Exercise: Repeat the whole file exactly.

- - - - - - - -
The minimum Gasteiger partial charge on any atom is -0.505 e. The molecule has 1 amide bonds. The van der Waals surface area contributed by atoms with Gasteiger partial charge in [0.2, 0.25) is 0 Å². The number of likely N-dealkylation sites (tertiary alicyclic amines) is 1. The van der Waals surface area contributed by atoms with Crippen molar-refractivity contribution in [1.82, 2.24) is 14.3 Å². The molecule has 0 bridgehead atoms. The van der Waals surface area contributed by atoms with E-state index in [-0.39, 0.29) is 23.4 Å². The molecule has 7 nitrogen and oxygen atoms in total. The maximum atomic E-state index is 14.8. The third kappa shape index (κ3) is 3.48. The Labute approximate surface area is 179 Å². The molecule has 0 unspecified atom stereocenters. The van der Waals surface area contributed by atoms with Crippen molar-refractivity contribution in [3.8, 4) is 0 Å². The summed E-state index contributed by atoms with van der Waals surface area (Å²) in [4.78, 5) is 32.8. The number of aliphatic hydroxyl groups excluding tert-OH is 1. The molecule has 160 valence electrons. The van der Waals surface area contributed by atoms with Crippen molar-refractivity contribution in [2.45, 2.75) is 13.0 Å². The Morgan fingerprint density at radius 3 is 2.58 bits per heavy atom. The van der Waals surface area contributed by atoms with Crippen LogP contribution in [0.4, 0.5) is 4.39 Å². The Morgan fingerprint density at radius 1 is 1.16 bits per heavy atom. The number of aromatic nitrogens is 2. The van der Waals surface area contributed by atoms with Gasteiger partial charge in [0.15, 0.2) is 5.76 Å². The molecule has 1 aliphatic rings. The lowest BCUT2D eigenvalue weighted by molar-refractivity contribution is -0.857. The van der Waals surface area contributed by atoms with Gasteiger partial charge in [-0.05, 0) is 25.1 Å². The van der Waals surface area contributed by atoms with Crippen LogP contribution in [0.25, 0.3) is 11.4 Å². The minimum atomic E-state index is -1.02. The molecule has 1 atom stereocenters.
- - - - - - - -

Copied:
The minimum Gasteiger partial charge on any atom is -0.505 e. The molecule has 1 amide bonds. The van der Waals surface area contributed by atoms with Gasteiger partial charge in [0.2, 0.25) is 0 Å². The number of likely N-dealkylation sites (tertiary alicyclic amines) is 1. The van der Waals surface area contributed by atoms with Crippen molar-refractivity contribution in [1.82, 2.24) is 14.3 Å². The molecule has 0 bridgehead atoms. The van der Waals surface area contributed by atoms with E-state index in [-0.39, 0.29) is 23.4 Å². The molecule has 7 nitrogen and oxygen atoms in total. The maximum atomic E-state index is 14.8. The third kappa shape index (κ3) is 3.48. The Labute approximate surface area is 179 Å². The molecule has 0 unspecified atom stereocenters. The van der Waals surface area contributed by atoms with Crippen molar-refractivity contribution in [3.8, 4) is 0 Å². The summed E-state index contributed by atoms with van der Waals surface area (Å²) in [4.78, 5) is 32.8. The number of aliphatic hydroxyl groups excluding tert-OH is 1. The molecule has 160 valence electrons. The van der Waals surface area contributed by atoms with Crippen molar-refractivity contribution in [2.45, 2.75) is 13.0 Å². The Morgan fingerprint density at radius 3 is 2.58 bits per heavy atom. The van der Waals surface area contributed by atoms with Crippen LogP contribution in [0.4, 0.5) is 4.39 Å². The Morgan fingerprint density at radius 1 is 1.16 bits per heavy atom. The number of aromatic nitrogens is 2. The van der Waals surface area contributed by atoms with Gasteiger partial charge in [0.15, 0.2) is 5.76 Å². The molecule has 1 aliphatic rings. The lowest BCUT2D eigenvalue weighted by molar-refractivity contribution is -0.857. The van der Waals surface area contributed by atoms with Gasteiger partial charge in [-0.05, 0) is 25.1 Å². The van der Waals surface area contributed by atoms with Crippen LogP contribution in [0.25, 0.3) is 11.4 Å². The minimum atomic E-state index is -1.02. The molecule has 1 atom stereocenters.